According to the whitepaper, there are several effective practices that higher education institutions can undertake to make themselves more accessible and relevant for supporting career skill development. These include:

  • Keeping college affordable and more accessible
  • Investing in high-quality online education
  • Providing students with holistic support
  • Partnering with industries and aligning curricula with relevant industry needs
  • Applying next-generation assessments such as stackable or micro-credentials
  • Providing skills-based training based on the needs of employers
  • Offering programs to alumni, encouraging them to return and take courses to refresh their learning potentially years after graduating

Career-Relevant Higher Education

In her role as chair of CEITR, Kebritchi supervises the educational research of over 300 faculty members, students and alumni. She has been a faculty member with University of Phoenix since 2010, and her work centers on innovative approaches to teaching and learning in K-12, higher education and corporate settings.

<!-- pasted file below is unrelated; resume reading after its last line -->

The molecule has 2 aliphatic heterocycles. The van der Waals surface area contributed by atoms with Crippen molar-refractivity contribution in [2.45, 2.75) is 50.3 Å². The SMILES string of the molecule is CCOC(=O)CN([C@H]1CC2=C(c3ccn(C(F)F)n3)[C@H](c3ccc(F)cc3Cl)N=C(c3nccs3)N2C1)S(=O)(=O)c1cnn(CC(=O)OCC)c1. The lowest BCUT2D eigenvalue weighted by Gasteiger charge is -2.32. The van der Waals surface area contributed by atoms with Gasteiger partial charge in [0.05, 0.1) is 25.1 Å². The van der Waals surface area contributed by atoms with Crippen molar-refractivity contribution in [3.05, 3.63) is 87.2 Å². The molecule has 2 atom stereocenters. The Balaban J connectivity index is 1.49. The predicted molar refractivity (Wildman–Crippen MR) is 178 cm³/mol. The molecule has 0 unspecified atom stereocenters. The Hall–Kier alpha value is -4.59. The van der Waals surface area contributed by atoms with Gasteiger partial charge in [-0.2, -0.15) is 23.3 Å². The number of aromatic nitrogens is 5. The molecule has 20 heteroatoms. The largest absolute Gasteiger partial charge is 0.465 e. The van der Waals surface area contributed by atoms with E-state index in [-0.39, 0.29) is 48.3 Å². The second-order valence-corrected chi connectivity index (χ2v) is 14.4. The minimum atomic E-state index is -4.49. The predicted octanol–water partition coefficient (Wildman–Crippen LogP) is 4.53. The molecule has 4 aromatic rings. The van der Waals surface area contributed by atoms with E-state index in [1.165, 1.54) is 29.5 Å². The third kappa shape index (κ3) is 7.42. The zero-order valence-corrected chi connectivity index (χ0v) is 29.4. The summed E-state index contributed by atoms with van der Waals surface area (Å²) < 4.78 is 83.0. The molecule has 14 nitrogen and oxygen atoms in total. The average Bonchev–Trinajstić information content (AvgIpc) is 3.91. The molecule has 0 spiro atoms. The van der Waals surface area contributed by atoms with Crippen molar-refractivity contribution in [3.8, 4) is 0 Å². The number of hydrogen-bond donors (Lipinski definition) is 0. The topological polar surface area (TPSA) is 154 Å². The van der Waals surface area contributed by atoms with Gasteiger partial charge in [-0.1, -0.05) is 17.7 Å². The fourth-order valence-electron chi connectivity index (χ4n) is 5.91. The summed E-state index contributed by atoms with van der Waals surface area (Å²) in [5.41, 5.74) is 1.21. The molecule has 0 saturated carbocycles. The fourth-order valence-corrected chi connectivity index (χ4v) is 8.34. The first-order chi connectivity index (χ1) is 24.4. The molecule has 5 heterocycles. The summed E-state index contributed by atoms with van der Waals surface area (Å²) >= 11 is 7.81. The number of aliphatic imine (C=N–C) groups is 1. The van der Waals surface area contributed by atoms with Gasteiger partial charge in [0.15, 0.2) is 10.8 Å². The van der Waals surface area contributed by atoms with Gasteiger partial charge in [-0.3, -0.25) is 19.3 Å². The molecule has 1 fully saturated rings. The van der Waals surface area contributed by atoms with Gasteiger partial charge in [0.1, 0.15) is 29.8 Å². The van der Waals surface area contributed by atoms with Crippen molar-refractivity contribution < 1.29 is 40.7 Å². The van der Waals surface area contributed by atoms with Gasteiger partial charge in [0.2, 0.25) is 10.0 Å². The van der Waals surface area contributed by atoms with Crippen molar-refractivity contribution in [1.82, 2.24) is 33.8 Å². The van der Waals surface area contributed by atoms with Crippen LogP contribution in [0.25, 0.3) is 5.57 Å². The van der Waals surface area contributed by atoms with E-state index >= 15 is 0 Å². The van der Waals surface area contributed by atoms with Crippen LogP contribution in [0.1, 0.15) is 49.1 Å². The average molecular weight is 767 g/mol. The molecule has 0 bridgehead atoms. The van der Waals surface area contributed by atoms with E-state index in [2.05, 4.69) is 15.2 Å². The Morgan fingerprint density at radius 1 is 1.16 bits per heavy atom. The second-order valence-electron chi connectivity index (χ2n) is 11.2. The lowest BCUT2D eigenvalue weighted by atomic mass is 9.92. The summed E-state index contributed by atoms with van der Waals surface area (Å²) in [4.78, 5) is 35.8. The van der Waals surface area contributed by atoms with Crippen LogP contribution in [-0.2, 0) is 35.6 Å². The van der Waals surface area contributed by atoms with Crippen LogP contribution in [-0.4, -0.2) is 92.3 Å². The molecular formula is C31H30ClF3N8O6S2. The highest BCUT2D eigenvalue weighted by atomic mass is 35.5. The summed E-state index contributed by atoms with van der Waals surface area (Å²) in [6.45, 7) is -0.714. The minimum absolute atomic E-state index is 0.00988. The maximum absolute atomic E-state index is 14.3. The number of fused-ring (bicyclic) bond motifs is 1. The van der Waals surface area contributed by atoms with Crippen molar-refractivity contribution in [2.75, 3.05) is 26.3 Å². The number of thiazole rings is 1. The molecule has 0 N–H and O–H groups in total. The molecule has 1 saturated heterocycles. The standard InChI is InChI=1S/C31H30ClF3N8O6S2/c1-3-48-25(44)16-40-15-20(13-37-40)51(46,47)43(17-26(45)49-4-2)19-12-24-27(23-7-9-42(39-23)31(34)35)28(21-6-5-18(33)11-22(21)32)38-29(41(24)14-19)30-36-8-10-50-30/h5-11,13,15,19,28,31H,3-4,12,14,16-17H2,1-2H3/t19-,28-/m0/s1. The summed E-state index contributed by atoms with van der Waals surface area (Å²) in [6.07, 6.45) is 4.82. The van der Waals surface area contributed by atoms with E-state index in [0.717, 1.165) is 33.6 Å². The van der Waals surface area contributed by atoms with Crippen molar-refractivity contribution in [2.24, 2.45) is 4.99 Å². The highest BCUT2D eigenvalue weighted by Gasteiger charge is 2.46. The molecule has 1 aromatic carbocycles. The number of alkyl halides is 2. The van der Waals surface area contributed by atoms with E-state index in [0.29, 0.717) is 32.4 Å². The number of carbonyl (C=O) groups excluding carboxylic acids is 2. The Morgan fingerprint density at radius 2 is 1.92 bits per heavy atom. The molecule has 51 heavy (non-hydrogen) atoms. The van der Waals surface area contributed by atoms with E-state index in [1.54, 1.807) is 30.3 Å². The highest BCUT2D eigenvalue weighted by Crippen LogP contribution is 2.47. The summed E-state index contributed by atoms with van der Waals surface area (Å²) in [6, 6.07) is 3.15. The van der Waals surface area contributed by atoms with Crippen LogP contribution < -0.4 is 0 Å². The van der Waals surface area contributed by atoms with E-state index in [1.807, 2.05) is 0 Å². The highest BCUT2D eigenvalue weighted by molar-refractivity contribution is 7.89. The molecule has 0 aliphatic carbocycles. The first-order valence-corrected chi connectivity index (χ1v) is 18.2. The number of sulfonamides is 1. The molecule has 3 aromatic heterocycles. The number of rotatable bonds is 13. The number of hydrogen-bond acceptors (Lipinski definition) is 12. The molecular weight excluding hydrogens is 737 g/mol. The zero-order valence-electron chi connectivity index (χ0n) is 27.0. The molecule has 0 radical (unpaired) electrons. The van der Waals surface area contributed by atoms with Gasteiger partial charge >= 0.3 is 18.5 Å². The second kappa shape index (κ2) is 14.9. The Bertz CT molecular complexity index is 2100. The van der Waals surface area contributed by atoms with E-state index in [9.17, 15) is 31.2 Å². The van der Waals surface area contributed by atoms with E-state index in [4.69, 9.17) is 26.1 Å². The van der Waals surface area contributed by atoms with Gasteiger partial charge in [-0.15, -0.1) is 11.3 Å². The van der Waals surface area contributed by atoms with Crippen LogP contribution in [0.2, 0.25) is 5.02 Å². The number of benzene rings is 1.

The data underlying Kebritchi’s whitepaper comes from the University’s Career Institute®, which annually conducts the Career Optimism Index® study, one of the most comprehensive studies of Americans’ personal career perceptions. The research, which takes feedback from a diverse, nationally representative sample of U.S. adults into account, provides insights into the latest workforce trends, identifying potential solutions to enhance careers in the U.S. and champion workplace equity. The 2022 study surveyed over 5,000 adults and 500 employers to provide a comparison between the opinions of the workforce and those who hire and train them.